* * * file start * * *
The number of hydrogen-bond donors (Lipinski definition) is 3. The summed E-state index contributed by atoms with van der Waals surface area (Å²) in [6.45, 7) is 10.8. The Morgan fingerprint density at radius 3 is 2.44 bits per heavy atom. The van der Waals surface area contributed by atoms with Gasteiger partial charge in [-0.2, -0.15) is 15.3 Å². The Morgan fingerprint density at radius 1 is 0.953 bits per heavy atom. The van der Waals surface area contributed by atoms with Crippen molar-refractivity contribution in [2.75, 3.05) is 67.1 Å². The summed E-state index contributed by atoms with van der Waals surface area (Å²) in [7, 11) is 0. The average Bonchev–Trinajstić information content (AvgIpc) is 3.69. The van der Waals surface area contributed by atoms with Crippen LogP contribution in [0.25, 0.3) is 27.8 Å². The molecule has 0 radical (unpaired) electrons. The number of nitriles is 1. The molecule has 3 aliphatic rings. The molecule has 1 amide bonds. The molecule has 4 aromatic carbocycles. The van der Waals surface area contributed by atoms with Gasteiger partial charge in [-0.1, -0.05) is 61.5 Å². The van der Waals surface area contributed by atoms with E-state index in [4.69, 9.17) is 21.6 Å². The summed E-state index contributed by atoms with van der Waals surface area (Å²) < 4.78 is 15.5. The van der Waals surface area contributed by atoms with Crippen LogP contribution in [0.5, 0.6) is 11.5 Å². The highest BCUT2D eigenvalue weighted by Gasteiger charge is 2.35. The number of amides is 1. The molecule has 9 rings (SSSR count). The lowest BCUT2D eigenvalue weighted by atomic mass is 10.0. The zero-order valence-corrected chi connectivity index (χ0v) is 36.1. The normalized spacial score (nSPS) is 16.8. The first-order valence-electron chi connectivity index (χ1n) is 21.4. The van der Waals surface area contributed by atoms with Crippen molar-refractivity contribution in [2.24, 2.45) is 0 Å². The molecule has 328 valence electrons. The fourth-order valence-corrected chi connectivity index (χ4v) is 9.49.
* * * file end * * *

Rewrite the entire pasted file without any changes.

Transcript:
The number of hydrogen-bond donors (Lipinski definition) is 3. The summed E-state index contributed by atoms with van der Waals surface area (Å²) in [6.45, 7) is 10.8. The Morgan fingerprint density at radius 3 is 2.44 bits per heavy atom. The van der Waals surface area contributed by atoms with Gasteiger partial charge in [-0.2, -0.15) is 15.3 Å². The Morgan fingerprint density at radius 1 is 0.953 bits per heavy atom. The van der Waals surface area contributed by atoms with Crippen molar-refractivity contribution in [2.75, 3.05) is 67.1 Å². The summed E-state index contributed by atoms with van der Waals surface area (Å²) in [7, 11) is 0. The average Bonchev–Trinajstić information content (AvgIpc) is 3.69. The van der Waals surface area contributed by atoms with Crippen LogP contribution in [0.25, 0.3) is 27.8 Å². The molecule has 0 radical (unpaired) electrons. The number of nitriles is 1. The molecule has 3 aliphatic rings. The molecule has 1 amide bonds. The molecule has 4 aromatic carbocycles. The van der Waals surface area contributed by atoms with Gasteiger partial charge in [-0.1, -0.05) is 61.5 Å². The van der Waals surface area contributed by atoms with E-state index in [4.69, 9.17) is 21.6 Å². The summed E-state index contributed by atoms with van der Waals surface area (Å²) < 4.78 is 15.5. The van der Waals surface area contributed by atoms with Crippen LogP contribution in [0.5, 0.6) is 11.5 Å². The highest BCUT2D eigenvalue weighted by Gasteiger charge is 2.35. The number of amides is 1. The molecule has 9 rings (SSSR count). The lowest BCUT2D eigenvalue weighted by atomic mass is 10.0. The zero-order valence-corrected chi connectivity index (χ0v) is 36.1. The normalized spacial score (nSPS) is 16.8. The first-order valence-electron chi connectivity index (χ1n) is 21.4. The van der Waals surface area contributed by atoms with Crippen molar-refractivity contribution in [2.24, 2.45) is 0 Å². The molecule has 328 valence electrons. The fourth-order valence-corrected chi connectivity index (χ4v) is 9.49.